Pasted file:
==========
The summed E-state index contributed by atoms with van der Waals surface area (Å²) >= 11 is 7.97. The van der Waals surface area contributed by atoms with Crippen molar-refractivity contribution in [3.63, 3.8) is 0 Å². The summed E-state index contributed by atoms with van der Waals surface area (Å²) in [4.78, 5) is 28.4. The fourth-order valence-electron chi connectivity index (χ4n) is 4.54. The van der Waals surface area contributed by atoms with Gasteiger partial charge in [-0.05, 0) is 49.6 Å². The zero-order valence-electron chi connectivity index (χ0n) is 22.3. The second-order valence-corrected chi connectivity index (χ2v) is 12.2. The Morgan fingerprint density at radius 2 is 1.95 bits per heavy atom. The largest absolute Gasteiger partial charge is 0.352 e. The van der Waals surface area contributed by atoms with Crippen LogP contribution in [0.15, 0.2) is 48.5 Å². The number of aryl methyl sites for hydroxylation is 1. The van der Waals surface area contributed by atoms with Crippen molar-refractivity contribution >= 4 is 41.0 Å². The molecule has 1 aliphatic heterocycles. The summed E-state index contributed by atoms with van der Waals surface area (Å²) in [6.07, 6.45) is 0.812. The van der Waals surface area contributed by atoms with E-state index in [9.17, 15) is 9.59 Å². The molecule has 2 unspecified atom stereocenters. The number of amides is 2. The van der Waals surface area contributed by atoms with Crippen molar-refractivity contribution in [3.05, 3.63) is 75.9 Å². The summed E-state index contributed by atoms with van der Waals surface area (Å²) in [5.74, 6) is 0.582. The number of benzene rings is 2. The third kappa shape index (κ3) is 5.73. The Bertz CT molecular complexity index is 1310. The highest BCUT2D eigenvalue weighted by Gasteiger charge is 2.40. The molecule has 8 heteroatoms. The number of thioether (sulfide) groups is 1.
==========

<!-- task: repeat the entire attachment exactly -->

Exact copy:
The summed E-state index contributed by atoms with van der Waals surface area (Å²) >= 11 is 7.97. The van der Waals surface area contributed by atoms with Crippen molar-refractivity contribution in [3.63, 3.8) is 0 Å². The summed E-state index contributed by atoms with van der Waals surface area (Å²) in [4.78, 5) is 28.4. The fourth-order valence-electron chi connectivity index (χ4n) is 4.54. The van der Waals surface area contributed by atoms with Gasteiger partial charge in [-0.05, 0) is 49.6 Å². The zero-order valence-electron chi connectivity index (χ0n) is 22.3. The second-order valence-corrected chi connectivity index (χ2v) is 12.2. The Morgan fingerprint density at radius 2 is 1.95 bits per heavy atom. The largest absolute Gasteiger partial charge is 0.352 e. The van der Waals surface area contributed by atoms with Crippen LogP contribution in [0.15, 0.2) is 48.5 Å². The number of aryl methyl sites for hydroxylation is 1. The van der Waals surface area contributed by atoms with Crippen molar-refractivity contribution >= 4 is 41.0 Å². The molecule has 1 aliphatic heterocycles. The summed E-state index contributed by atoms with van der Waals surface area (Å²) in [6.07, 6.45) is 0.812. The van der Waals surface area contributed by atoms with E-state index in [9.17, 15) is 9.59 Å². The molecule has 2 unspecified atom stereocenters. The number of amides is 2. The van der Waals surface area contributed by atoms with Crippen molar-refractivity contribution in [3.05, 3.63) is 75.9 Å². The summed E-state index contributed by atoms with van der Waals surface area (Å²) in [5.74, 6) is 0.582. The number of benzene rings is 2. The third kappa shape index (κ3) is 5.73. The Bertz CT molecular complexity index is 1310. The highest BCUT2D eigenvalue weighted by Gasteiger charge is 2.40. The molecule has 8 heteroatoms. The number of thioether (sulfide) groups is 1.